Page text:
It’s ‘Play Ball!’ in New Britain, ‘No Ball’ in Hartford

There is something fittingly ironic that as we head into mid-May, there is plenty of professional baseball in New Britain and absolutely none in Hartford. Connecticut’s Hardware City, home to Double A baseball since 1983, is now home to the New Britain Bees of the independent Atlantic League. Its former team, the Rock Cats, are now the Hartford Yard Goats with no ball yard to graze in as work drags on at Hartford’s Dunkin Donuts Park. For baseball fans, it’s a head-shaker. For Hartford taxpayers, it’s a nightmare.

"Chompers" the Yard Goat.

“Chompers” the Yard Goat.

The Hartford Yard Goats are currently sharing Dodd Stadium in Norwich with the Connecticut Tigers, the short-season Single A affiliate of the Detroit Tigers. They played their first 30-plus games on the road and there is no guarantee The Dunk will be ready until sometime in June. (Opening Day has been tentatively scheduled for May 31 but there is no evidence the construction can meet that deadline.)

The Yard Goats’ short history is replete with questionable tactics used to leave New Britain. The franchise showed no respect to the city, sent the young mayor into a nutty and possibly violated an agreement to keep the Rock Cats in New Britain for an undeterminable number of years.

The construction delays are nothing short of embarrassing even for Hartford. The Yard Goat’s railyard in Hartford’s north end was politically problematic from the start, splitting the two Democratic senators who represent the city. Sen. John Fonfara, chairman of the legislature’s Finance Committee, backed a bill that would have sent some state money the Yard Goats’ way. Sen. Eric Coleman, who faced a primary challenge at the time, campaigned against the franchise getting a dime of state money. Fonfara’s effort failed.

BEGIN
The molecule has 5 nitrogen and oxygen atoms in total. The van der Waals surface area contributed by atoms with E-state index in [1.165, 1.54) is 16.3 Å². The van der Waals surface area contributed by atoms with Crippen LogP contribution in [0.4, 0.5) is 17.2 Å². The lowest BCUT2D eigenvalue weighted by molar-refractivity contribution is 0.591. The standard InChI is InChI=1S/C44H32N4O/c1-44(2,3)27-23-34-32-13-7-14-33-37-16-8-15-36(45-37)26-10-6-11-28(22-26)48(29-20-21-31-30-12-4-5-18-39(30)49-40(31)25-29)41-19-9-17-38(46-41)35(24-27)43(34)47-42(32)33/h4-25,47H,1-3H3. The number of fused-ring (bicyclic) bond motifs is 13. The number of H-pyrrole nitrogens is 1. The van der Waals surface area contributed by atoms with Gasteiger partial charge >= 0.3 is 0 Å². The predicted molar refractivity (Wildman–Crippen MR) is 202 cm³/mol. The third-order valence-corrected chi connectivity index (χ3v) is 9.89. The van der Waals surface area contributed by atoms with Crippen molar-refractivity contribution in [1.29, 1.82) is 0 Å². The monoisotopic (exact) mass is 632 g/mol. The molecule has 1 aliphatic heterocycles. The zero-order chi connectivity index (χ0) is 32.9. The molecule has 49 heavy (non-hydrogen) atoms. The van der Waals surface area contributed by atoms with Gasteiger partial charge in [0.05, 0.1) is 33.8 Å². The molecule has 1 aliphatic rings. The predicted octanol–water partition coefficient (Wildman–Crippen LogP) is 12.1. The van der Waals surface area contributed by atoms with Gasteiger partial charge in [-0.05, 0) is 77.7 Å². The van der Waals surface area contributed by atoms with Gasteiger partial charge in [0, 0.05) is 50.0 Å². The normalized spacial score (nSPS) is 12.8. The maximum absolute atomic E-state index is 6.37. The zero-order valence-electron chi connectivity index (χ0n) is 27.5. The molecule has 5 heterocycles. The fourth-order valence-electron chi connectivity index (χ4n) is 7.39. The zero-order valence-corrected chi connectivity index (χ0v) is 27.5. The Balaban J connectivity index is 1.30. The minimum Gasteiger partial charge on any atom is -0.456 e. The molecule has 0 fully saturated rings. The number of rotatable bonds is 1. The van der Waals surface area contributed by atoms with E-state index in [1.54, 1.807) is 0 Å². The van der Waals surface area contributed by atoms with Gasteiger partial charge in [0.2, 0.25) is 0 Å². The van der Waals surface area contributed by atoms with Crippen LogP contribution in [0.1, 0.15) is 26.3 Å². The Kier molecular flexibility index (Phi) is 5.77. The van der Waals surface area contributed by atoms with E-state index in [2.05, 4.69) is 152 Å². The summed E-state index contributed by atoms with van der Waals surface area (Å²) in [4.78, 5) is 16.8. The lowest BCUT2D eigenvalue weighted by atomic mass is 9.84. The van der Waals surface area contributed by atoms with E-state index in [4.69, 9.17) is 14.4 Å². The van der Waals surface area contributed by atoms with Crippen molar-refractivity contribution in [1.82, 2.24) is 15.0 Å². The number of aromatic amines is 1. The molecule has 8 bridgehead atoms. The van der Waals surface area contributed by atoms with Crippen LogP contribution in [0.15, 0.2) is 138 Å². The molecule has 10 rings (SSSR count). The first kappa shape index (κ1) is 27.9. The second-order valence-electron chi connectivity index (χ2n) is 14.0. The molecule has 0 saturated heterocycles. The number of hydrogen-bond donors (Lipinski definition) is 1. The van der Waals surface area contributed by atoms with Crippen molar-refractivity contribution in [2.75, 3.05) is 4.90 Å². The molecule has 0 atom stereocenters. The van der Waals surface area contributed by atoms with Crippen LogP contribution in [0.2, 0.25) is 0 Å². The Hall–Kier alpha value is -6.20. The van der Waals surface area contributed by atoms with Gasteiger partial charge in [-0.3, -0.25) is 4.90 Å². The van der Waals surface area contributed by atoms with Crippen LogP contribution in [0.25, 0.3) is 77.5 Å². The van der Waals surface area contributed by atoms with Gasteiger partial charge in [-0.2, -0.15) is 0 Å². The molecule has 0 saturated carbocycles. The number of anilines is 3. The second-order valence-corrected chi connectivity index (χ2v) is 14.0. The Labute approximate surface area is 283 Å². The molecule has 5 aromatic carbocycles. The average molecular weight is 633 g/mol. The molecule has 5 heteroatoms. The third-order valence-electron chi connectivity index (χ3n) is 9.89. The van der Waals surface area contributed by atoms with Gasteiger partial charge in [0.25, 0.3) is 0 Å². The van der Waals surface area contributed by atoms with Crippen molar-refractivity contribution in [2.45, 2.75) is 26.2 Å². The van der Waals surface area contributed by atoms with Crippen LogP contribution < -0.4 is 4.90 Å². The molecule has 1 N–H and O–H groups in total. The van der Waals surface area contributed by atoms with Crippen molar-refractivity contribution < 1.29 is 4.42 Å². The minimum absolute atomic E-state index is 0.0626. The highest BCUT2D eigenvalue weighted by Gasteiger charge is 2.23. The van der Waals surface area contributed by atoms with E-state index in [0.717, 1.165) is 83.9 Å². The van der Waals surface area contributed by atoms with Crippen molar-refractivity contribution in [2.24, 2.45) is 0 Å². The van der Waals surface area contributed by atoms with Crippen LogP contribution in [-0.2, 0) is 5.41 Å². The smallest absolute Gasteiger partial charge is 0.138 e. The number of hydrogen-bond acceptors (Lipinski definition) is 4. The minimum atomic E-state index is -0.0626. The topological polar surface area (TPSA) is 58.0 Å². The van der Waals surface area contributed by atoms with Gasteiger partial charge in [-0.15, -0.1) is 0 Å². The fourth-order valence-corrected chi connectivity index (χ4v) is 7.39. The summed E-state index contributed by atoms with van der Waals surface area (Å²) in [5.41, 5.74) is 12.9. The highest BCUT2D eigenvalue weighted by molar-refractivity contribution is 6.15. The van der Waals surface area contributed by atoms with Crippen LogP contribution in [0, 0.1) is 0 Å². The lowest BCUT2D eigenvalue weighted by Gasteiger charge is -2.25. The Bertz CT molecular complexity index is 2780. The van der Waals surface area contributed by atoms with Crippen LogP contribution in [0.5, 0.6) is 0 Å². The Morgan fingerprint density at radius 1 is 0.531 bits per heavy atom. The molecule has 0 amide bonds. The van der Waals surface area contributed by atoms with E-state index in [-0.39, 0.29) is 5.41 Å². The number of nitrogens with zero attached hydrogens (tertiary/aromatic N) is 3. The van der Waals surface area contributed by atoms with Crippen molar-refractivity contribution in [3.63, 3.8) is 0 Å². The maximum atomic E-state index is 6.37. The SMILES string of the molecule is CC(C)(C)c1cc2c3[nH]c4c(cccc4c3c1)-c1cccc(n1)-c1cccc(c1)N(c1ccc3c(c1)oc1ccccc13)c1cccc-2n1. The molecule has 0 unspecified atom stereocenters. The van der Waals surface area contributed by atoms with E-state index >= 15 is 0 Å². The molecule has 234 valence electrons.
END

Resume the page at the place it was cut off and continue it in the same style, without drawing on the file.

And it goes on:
Then came the finger-pointing and political maneuvering. The $63 million stadium project is now a Big Dig-like $10 million over budget. After the team, the developers and the city spent some time blaming each other, they reached an agreement to divide up covering the overruns. Hartford taxpayers are on the hook for $5.5 million of it.

Construction at Dunkin Donuts Park in Hartford.

Construction at Dunkin Donuts Park in Hartford.

However, now the developers face a May 17 deadline to have things “significantly completed.” That means finishing some sort of kitchen in left field—we’re talking refrigeration, a walk-in cooler and some overhead coils. Will they have the pencils for the scorecards in stock?

Meanwhile, the lovable New Britain Bees have been playing for a week now, opening the season by splitting a four game series with the Sugar Land (Texas) Skeeters including an entomological doubleheader last Thursday.

Fans can go see the Bees from the best seats in the hive for $13 a seat. You can’t get a ticket online for a Yard Goats game and it’s not because they’re sold out. The links to “buy tickets” are missing. So it seems the team itself isn’t very confident of moving into The Dunk any time soon.

The Yard Goats haven’t played an inning in Hartford and they’re already down in the count.